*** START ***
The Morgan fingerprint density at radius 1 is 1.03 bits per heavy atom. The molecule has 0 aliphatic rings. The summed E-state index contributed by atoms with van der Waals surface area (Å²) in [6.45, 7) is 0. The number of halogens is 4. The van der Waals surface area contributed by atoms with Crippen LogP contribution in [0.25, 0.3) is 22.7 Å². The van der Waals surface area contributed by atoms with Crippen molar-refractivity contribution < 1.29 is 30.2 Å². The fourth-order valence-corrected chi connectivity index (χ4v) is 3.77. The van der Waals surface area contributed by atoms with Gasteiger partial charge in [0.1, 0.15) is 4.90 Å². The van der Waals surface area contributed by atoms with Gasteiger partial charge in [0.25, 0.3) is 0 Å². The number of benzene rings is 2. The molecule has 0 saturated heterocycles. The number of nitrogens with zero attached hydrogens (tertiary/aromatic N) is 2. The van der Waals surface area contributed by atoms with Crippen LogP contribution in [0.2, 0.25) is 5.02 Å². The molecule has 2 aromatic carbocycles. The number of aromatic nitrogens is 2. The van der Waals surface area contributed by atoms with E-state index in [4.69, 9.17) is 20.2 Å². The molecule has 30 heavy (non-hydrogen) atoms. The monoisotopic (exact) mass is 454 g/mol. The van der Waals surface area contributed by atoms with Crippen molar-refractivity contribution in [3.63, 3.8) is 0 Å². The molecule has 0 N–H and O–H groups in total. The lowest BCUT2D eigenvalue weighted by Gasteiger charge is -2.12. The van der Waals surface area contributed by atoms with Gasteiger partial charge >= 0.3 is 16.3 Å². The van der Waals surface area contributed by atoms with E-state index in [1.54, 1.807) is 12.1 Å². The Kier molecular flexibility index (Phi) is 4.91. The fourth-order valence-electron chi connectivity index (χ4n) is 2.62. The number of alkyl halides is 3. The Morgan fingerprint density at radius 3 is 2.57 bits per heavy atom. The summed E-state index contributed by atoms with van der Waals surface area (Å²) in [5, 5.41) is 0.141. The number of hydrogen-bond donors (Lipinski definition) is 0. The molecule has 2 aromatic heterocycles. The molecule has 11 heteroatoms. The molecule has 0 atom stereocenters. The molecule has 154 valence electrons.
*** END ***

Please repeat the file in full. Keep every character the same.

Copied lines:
The Morgan fingerprint density at radius 1 is 1.03 bits per heavy atom. The molecule has 0 aliphatic rings. The summed E-state index contributed by atoms with van der Waals surface area (Å²) in [6.45, 7) is 0. The number of halogens is 4. The van der Waals surface area contributed by atoms with Crippen LogP contribution in [0.25, 0.3) is 22.7 Å². The van der Waals surface area contributed by atoms with Crippen molar-refractivity contribution < 1.29 is 30.2 Å². The fourth-order valence-corrected chi connectivity index (χ4v) is 3.77. The van der Waals surface area contributed by atoms with Gasteiger partial charge in [0.1, 0.15) is 4.90 Å². The van der Waals surface area contributed by atoms with Gasteiger partial charge in [0.25, 0.3) is 0 Å². The number of benzene rings is 2. The molecule has 0 saturated heterocycles. The number of nitrogens with zero attached hydrogens (tertiary/aromatic N) is 2. The van der Waals surface area contributed by atoms with Crippen LogP contribution in [0.2, 0.25) is 5.02 Å². The molecule has 2 aromatic carbocycles. The number of aromatic nitrogens is 2. The van der Waals surface area contributed by atoms with E-state index in [4.69, 9.17) is 20.2 Å². The molecule has 30 heavy (non-hydrogen) atoms. The monoisotopic (exact) mass is 454 g/mol. The van der Waals surface area contributed by atoms with Crippen molar-refractivity contribution in [3.63, 3.8) is 0 Å². The molecule has 0 N–H and O–H groups in total. The lowest BCUT2D eigenvalue weighted by Gasteiger charge is -2.12. The van der Waals surface area contributed by atoms with Gasteiger partial charge >= 0.3 is 16.3 Å². The van der Waals surface area contributed by atoms with E-state index in [1.54, 1.807) is 12.1 Å². The Kier molecular flexibility index (Phi) is 4.91. The fourth-order valence-electron chi connectivity index (χ4n) is 2.62. The number of alkyl halides is 3. The Morgan fingerprint density at radius 3 is 2.57 bits per heavy atom. The summed E-state index contributed by atoms with van der Waals surface area (Å²) in [5, 5.41) is 0.141. The number of hydrogen-bond donors (Lipinski definition) is 0. The molecule has 2 aromatic heterocycles. The molecule has 11 heteroatoms. The molecule has 0 atom stereocenters. The molecule has 154 valence electrons.